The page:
Nuclear Commission Re-proposes Secrecy Rule
by Matthew Madia, 11/7/2006
The Nuclear Regulatory Commission (NRC) has once again proposed a revision to its rules on information that should be withheld from the public under a category called Safeguards Information (SGI). The rule was originally proposed in February 2005. Now based on public comments and changes to the Energy Policy Act of 2005, the NRC has proposed additional changes. While apparently narrowing the scope of some provisions, making it harder to withhold information, the amended rule would significantly expand SGI's definition, inserting language and add a new category of covered information -- Safeguards Information-Modified Handling (SGI-M).
The SGI category was created under the Atomic Energy Act of 1954 to prevent inadvertent release and unauthorized disclosure of "sensitive but unclassified" information that might compromise the security of nuclear facilities and materials. Most SGI information was only released on a "need-to-know" basis. On Feb. 11, 2005, the NRC proposed a rule to broaden the already expansive SGI regulations to withhold any information about emergency planning procedures, safety analyses, or defense capabilities. The NRC also proposed the addition of Safeguards Information-Modified Handling (SGI-M), a new sensitive but unclassified designation that would allow nuclear materials producers already using SGI regulations to hide additional types of regulated information. This proposal is in spite of the agency's own estimations that SGI-M data carries a lower risk if released to the general public.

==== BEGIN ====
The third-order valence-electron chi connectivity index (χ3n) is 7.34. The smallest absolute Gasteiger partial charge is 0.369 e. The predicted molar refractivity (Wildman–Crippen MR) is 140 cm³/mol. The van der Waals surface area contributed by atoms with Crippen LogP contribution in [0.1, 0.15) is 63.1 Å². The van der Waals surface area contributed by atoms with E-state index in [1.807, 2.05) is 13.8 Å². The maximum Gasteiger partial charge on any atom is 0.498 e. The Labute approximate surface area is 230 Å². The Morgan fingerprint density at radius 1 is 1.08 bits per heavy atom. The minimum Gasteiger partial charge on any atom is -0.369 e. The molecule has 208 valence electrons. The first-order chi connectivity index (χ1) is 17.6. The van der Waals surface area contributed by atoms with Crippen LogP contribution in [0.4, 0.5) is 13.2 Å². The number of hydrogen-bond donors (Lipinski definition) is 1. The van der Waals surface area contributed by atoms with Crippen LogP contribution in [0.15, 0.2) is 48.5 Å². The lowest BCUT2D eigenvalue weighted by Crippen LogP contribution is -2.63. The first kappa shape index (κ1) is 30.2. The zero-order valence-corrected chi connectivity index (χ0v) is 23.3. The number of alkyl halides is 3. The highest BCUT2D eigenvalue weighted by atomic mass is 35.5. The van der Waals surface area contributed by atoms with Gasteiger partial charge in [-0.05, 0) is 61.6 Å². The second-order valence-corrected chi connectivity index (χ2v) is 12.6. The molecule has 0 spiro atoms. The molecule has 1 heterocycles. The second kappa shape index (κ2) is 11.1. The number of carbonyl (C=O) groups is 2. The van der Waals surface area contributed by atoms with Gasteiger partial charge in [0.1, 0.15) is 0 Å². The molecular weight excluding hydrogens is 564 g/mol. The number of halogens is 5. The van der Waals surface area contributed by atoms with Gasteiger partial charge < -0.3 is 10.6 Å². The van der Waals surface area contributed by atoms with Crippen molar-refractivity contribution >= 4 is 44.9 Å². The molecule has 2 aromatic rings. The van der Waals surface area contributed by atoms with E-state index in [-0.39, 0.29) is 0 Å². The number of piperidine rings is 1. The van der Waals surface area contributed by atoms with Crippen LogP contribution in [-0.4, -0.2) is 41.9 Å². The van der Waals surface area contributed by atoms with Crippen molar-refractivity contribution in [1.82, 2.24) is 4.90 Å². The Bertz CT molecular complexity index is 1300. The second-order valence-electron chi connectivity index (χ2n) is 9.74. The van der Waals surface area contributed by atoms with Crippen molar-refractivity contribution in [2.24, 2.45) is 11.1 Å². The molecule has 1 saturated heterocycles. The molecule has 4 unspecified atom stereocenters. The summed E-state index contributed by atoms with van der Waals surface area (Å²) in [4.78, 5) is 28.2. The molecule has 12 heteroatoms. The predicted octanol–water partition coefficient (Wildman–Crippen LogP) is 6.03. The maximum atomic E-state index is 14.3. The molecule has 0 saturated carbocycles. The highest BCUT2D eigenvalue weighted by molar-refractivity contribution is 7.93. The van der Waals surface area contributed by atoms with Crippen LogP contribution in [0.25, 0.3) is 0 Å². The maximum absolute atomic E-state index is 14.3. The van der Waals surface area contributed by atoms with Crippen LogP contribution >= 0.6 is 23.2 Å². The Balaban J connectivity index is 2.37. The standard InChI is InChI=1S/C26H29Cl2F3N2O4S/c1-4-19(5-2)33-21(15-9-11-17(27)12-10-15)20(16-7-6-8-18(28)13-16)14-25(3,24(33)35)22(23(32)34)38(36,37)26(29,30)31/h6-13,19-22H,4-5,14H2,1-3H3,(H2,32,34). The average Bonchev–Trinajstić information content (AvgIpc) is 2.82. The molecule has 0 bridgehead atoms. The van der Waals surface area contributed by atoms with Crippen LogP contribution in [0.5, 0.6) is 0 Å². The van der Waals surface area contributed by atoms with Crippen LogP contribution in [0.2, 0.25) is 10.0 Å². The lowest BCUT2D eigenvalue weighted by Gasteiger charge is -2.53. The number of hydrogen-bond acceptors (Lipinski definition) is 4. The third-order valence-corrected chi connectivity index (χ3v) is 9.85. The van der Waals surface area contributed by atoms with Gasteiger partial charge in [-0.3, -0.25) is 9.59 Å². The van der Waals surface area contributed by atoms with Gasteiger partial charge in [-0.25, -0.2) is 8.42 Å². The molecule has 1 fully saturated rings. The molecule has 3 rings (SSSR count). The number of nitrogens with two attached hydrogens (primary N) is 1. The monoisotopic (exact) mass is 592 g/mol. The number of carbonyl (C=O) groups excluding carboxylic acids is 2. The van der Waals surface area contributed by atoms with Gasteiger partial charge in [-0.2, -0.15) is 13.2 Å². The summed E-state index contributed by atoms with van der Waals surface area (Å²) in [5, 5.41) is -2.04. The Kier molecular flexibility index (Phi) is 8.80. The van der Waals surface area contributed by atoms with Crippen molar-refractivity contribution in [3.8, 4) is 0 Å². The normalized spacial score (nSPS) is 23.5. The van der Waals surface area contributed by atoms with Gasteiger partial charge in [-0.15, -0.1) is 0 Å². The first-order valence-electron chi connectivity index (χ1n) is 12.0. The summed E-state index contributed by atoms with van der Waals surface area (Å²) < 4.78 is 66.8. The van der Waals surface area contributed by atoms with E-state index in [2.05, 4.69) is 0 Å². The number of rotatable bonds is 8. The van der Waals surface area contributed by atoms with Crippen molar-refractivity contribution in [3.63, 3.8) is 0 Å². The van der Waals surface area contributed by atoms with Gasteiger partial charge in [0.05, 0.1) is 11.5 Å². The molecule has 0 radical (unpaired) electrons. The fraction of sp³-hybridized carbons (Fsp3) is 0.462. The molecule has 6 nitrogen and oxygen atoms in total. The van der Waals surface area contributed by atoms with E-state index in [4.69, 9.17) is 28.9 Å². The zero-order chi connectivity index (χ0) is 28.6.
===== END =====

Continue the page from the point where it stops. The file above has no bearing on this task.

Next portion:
OMB Watch and other public interest groups submitted comments last year criticizing the February 2005 NRC proposal for including overly vague provisions that could hide vast amounts of information from public purview, thereby reducing access and accountability. In the newest proposal, the agency made slight improvements in response to these criticisms improving language and definitions to reduce the possibility that the new categories withhold emergency planning and public accountability information. Unfortunately, the improvements notwithstanding, the agency rejected most of the larger complaints and continues to propose expanding the amount of information restricted as SGI and SGI-M with few oversight provisions to protect against overuse.
NRC is accepting public comments on the revised proposed rule until Jan. 2, 2007. OMB Watch and other members of the public interest community will undoubtedly again push for common sense disclosure that protects communities and first responders.